Conversation. By Olive Heseltine. New York: E. P. Dutton and Company. $3.00.
More Contemporary Americans. By Percy Holmes Boynton. Chicago: University of Chicago Press. $2.50.
New Essays and American Impressions. By Alfred Noycs. New York: Henry Holt and Company. $2.50.
Minor Prophecies. By Lee Simonson. New York: Harcourt Brace and Company. $1.50.
Essays on Religion. By A. Clutton-Brock. New York: E. P. Dutton and Company. $2.00.
Many Furrows. By Alpha of the Plough. New York: E. P. Dutton and Company. $3.00.
Lars Prosena or the Future of Swearing. By Robert Graves. New York: E. P. Dutton and Company. $1.00.
“The oldest of games is conversation,” Olive Heseltine tells us, in her book of that title. “Yet in spite of its age it never grows stale, and will be popular as long as humanity endures. It is a game at which all can score and none be beaten, which needs no materials and is never out of season.” And she leads us agreeably from a general exposition of the art of talking and listening and asking questions up through a fairly detailed history of the subject. The final chapter on modern conversation concludes with the lament that no one now knows how either to talk or to listen: we are dull, trivial, vulgar. It is to be regretted that so delightful a book should end on the hackneyed note of “There were giants in those days.” Doubtless there were. Strawberry Hill with its urbane host, and Holland House with its intrepid mistress are no longer accessible to anyone on this side of the grave. They never were accessible to many. But with our usual hopeful ingenuity we moderns have managed to create a passable substitute. Anyone who craves contact with brilliant discourse need only invite to his library a handful of books—and behold, here is a salon! It may not have the impeccable formality of Mme. Geoffrin’s “artistic” Monday or “literary” Wednesday evenings, but it will have sparkle and provocative ideas, and furnish a background for vivid personalities.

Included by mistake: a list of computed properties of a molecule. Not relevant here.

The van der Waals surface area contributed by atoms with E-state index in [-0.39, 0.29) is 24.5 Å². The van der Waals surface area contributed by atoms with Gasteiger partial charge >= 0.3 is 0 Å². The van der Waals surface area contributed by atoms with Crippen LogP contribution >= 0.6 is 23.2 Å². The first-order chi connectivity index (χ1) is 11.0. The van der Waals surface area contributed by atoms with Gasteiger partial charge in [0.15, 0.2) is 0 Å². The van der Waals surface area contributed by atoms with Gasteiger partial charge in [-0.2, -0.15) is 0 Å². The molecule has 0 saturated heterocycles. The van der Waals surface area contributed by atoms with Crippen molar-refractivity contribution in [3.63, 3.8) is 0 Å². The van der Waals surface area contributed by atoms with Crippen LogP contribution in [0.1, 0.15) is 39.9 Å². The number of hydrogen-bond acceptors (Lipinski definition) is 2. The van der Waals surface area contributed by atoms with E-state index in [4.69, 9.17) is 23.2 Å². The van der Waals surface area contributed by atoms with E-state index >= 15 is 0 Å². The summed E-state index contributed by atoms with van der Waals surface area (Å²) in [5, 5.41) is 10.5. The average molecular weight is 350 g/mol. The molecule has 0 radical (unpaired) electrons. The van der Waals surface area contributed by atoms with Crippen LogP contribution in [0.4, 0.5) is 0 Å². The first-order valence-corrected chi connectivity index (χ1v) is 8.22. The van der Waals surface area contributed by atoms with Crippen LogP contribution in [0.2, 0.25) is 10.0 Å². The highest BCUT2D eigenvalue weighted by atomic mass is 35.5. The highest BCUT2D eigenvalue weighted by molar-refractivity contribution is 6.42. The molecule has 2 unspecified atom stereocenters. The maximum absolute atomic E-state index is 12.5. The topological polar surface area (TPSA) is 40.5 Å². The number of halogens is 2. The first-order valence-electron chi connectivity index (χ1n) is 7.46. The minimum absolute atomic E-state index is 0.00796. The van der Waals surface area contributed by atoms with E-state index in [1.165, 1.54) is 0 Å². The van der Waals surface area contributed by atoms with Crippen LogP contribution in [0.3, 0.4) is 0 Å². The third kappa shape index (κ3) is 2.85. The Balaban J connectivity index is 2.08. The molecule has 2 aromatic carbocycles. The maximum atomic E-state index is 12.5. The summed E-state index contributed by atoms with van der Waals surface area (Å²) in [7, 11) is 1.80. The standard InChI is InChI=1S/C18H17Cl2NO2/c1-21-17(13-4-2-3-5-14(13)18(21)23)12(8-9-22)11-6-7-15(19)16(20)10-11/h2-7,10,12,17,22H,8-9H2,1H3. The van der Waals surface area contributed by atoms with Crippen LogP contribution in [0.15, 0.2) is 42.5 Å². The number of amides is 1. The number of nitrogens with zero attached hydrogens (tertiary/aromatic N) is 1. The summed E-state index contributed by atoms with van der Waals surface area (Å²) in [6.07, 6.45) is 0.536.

In “More Contemporary Americans” Mr. Percy Boynton gives an encouraging and sophisticated interpretation of our present American culture, by showing that it is a logical development from our inherited traditions. Moderns who are inclined to think that iconoclastic observation had its birth with the first issue of the “American Mercury” are reminded of Herman Melville who remarked that since the missionaries went to Honolulu “the small remnant of the natives had been civilized into draught-horses and evangelized into beasts of burden.” Thus Mr. Boynton, with humor uncorroded by ridicule, and learning unweighted by pedantry suggests that what America needs is not so much a background as an appreciation of the background she already possesses.
Alfred Noyes, in the course of many sojourns within our shores, has visited more than a hundred and fifty educational institutions and more than six hundred towns and cities. In a prose more or less consciously poetic, his “New Essays and American Impressions” interprets to each other the two countries he knows and loves. For the delectation of England, he describes a delicious old American town which, if it happened to be in England, would be noted as “Exquisitely redolent of old world charm.” He reminds the same readers that “when Rosamond the Fair wandered by Godstow near Oxford its walls were considerably younger than those of Nassau Hall at Princeton.” Mr. Noyes is determined to be fair to everyone: to explain that any prejudices we may have against England have a political origin, and that any she has against us are partly due to our own unflattering portraiture of ourselves in our slangy crude modern fiction.